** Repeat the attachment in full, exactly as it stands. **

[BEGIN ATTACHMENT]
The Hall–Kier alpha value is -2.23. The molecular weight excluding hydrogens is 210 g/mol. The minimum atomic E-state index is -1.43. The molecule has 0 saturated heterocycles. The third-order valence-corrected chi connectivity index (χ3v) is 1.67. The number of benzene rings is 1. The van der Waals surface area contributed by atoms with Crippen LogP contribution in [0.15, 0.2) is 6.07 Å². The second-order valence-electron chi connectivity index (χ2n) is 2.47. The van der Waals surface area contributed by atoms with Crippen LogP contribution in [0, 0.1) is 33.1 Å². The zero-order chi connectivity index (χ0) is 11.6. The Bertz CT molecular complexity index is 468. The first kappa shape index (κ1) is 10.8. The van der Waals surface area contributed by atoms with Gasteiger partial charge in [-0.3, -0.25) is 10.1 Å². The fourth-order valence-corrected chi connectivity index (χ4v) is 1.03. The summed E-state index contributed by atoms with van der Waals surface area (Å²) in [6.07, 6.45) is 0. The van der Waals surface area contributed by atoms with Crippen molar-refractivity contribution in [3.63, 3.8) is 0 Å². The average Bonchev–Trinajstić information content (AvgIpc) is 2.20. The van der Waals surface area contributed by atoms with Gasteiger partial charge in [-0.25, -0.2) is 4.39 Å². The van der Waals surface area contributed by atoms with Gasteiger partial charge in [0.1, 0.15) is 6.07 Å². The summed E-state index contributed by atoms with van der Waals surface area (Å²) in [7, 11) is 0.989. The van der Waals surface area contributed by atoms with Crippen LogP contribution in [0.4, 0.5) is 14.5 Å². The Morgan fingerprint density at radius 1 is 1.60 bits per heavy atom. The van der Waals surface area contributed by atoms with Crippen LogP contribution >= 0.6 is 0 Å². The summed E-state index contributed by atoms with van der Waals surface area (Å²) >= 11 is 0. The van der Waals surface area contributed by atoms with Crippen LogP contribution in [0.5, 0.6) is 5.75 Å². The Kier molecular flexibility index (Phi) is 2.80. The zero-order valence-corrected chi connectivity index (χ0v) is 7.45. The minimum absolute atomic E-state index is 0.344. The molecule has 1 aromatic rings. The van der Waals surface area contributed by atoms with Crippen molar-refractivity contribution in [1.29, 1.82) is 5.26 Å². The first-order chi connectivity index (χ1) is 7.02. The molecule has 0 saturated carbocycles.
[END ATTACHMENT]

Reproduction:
The Hall–Kier alpha value is -2.23. The molecular weight excluding hydrogens is 210 g/mol. The minimum atomic E-state index is -1.43. The molecule has 0 saturated heterocycles. The third-order valence-corrected chi connectivity index (χ3v) is 1.67. The number of benzene rings is 1. The van der Waals surface area contributed by atoms with Crippen LogP contribution in [0.15, 0.2) is 6.07 Å². The second-order valence-electron chi connectivity index (χ2n) is 2.47. The van der Waals surface area contributed by atoms with Crippen LogP contribution in [0, 0.1) is 33.1 Å². The zero-order chi connectivity index (χ0) is 11.6. The Bertz CT molecular complexity index is 468. The first kappa shape index (κ1) is 10.8. The van der Waals surface area contributed by atoms with Gasteiger partial charge in [-0.3, -0.25) is 10.1 Å². The fourth-order valence-corrected chi connectivity index (χ4v) is 1.03. The summed E-state index contributed by atoms with van der Waals surface area (Å²) in [6.07, 6.45) is 0. The van der Waals surface area contributed by atoms with Crippen molar-refractivity contribution in [3.63, 3.8) is 0 Å². The average Bonchev–Trinajstić information content (AvgIpc) is 2.20. The van der Waals surface area contributed by atoms with Gasteiger partial charge in [-0.25, -0.2) is 4.39 Å². The van der Waals surface area contributed by atoms with Gasteiger partial charge in [0.1, 0.15) is 6.07 Å². The summed E-state index contributed by atoms with van der Waals surface area (Å²) in [7, 11) is 0.989. The van der Waals surface area contributed by atoms with Crippen LogP contribution in [0.4, 0.5) is 14.5 Å². The Morgan fingerprint density at radius 1 is 1.60 bits per heavy atom. The van der Waals surface area contributed by atoms with Crippen LogP contribution >= 0.6 is 0 Å². The summed E-state index contributed by atoms with van der Waals surface area (Å²) >= 11 is 0. The van der Waals surface area contributed by atoms with Crippen LogP contribution in [0.5, 0.6) is 5.75 Å². The Kier molecular flexibility index (Phi) is 2.80. The zero-order valence-corrected chi connectivity index (χ0v) is 7.45. The minimum absolute atomic E-state index is 0.344. The molecule has 1 aromatic rings. The van der Waals surface area contributed by atoms with Crippen molar-refractivity contribution in [1.29, 1.82) is 5.26 Å². The first-order chi connectivity index (χ1) is 7.02. The molecule has 0 saturated carbocycles.